Chehabi Discusses Isaac Asimov’s Novels in BU Today
Houchang Chehabi, Professor of International Relations and History at the Frederick S. Pardee School of Global Studies at Boston University, published an op-ed as part of BU Today‘s POV series discussing the work of “Boston University’s most prolific faculty member,” Isaac Asimov (Hon.’80).
In the article, titled “POV: Why Isaac Asimov’s Novels Still Speak to Us Today, 100 Years after His Birth,” Chehabi explores the parallels between the world of Asimov’s science fiction and our current reality dealing with the global COVID-19 pandemic. Two books in particular – The Caves of Steel and The Naked Sun – carry similarities to the global situation currently being tackled. In the books, “Spacers” who live on other planets in large estates are cared for by robots, but they cannot mingle with the general population of Earth due to compromised immune systems. Therefore, people of Earth visiting “Spacers” must undergo sterilization in order to meet them in person.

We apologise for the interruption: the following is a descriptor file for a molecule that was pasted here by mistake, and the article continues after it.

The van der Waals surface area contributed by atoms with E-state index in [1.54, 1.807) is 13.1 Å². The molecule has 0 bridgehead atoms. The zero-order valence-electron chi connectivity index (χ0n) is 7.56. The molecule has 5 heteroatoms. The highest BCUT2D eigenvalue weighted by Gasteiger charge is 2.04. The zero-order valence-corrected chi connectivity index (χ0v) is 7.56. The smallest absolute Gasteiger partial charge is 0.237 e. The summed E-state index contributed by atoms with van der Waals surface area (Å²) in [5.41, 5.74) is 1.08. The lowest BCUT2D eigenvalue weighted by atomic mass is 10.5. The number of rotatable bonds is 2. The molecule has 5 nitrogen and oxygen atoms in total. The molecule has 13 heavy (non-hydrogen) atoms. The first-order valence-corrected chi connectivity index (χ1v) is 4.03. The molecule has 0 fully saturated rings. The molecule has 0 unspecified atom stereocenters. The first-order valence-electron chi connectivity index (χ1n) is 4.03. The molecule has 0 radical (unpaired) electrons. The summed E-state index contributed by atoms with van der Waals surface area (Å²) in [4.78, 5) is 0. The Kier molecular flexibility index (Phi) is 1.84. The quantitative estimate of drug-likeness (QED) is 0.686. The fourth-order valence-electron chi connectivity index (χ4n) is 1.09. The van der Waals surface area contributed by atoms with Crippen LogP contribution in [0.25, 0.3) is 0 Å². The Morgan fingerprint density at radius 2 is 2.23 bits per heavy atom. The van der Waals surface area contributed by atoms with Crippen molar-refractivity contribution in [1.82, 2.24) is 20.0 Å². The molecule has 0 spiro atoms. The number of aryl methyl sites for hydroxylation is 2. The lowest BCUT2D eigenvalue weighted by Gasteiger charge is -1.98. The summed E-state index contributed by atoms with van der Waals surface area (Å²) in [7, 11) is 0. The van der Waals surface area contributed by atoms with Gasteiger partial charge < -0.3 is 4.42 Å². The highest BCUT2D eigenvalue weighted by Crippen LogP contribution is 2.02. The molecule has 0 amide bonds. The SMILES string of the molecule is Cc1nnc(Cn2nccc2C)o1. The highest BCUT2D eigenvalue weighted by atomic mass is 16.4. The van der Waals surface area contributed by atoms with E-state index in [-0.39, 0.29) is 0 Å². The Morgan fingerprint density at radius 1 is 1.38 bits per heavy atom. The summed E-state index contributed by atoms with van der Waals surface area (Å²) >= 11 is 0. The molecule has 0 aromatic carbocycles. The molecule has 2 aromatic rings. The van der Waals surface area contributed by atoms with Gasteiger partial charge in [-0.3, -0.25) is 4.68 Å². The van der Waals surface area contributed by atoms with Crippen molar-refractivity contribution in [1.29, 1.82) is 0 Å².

As I compare my relative comfort to the distress of all those who do not receive a monthly paycheck, cannot work from home, or live in quarters so cramped that social distancing is impossible, I cannot help noticing the parallels between my here and now and the bifurcated society depicted in Asimov’s two dystopian novels. Will those angry people who protest on the streets against confinement measures one day turn their resentment against people like me? If so, what form will it take? I hope the analogy ends here, for in Asimov’s universe, the Spacers eventually die out.
The full article can be read online.
Houchang Chehabi has taught at Harvard and has been a visiting professor at the University of St. Andrews, UCLA, and the Universidad Argentina de la Empresa. He has published two books, Iranian Politics and Religious Modernism: The Liberation Movement of Iran under the Shah and Khomeini (1990) and Distant Relations: Iran and Lebanon in the Last 500 Years (2006). Chehabi has written numerous articles, book reviews, and translations. You can read more about him here.